The boom-bust-flip phenomenon is just one of the most obvious ways that research suggests the financial crisis has benefited the upper class while brutalizing the middle class. Rents have risen at twice the pace of the overall cost-of-living index, partly because middle-class families can’t get the credit they need to buy. That means “landlords can raise rents with impunity,” says Glenn Kelman, chief executive of Redfin. And according to a report by David Autor, the M.I.T. economist, job losses during and after the recession were concentrated in midskilled and midwage jobs, like white-collar sales, office and administrative jobs; and blue-collar production, craft, repair and operative jobs. Employment for higher-skilled workers, on the other hand, has grown substantially.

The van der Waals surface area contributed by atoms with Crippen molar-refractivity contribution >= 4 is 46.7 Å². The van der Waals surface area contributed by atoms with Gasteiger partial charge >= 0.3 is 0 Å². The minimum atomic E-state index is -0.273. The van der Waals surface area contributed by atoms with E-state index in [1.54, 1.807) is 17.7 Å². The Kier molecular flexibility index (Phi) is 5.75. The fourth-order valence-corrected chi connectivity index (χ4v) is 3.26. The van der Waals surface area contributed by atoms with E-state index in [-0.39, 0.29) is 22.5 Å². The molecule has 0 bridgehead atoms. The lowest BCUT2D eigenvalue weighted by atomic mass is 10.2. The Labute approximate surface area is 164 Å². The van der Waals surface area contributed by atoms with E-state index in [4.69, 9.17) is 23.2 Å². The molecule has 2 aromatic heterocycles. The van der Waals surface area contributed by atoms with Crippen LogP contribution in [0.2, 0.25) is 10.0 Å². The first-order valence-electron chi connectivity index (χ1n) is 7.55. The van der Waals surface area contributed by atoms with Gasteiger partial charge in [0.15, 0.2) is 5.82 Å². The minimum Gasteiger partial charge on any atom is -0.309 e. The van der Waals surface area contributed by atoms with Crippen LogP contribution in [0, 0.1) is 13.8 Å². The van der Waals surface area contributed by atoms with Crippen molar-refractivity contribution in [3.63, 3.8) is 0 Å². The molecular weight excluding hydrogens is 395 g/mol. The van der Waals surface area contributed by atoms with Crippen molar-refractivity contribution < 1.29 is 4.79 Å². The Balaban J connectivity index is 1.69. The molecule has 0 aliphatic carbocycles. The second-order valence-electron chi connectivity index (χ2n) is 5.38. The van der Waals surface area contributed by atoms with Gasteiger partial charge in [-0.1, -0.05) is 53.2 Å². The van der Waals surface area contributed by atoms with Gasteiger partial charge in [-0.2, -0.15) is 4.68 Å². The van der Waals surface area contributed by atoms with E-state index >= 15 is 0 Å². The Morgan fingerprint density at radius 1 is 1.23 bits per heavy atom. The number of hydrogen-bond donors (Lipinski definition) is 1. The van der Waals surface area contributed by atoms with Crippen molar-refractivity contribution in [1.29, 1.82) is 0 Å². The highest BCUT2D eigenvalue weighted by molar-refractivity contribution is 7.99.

There is a second way foreclosures have served as a wealth transfer to the capitalist classes. Foreclosures don’t necessarily result in evictions. Banks often leave properties in a “zombie” state, starting foreclosures but not completing them, leaving the owner who thought he was foreclosed on still on the hook for property taxes. Another variant which is much less damaging is to leave the homeowner in place. I recently met an investor who is acquiring homes in Atlanta. The day after he buys a house, he goes to introduce himself to the former homeowner to see if he can work out a deal to keep them in place as tenant. In the overwhelming majority of cases, he can. “They were paying $1100 on their mortgage and the bank wouldn’t give them a mod. I’ll let them rent for $700, which is way above what they’d have gotten if they wrote the principal down to the price at which I bought the house. And I tell the tenants I’d be happy to sell the home to them.” We didn’t discuss details, but it sounded as if he’d be willing to structure rent to own deals (where part of the rent would go to a down payment on the house).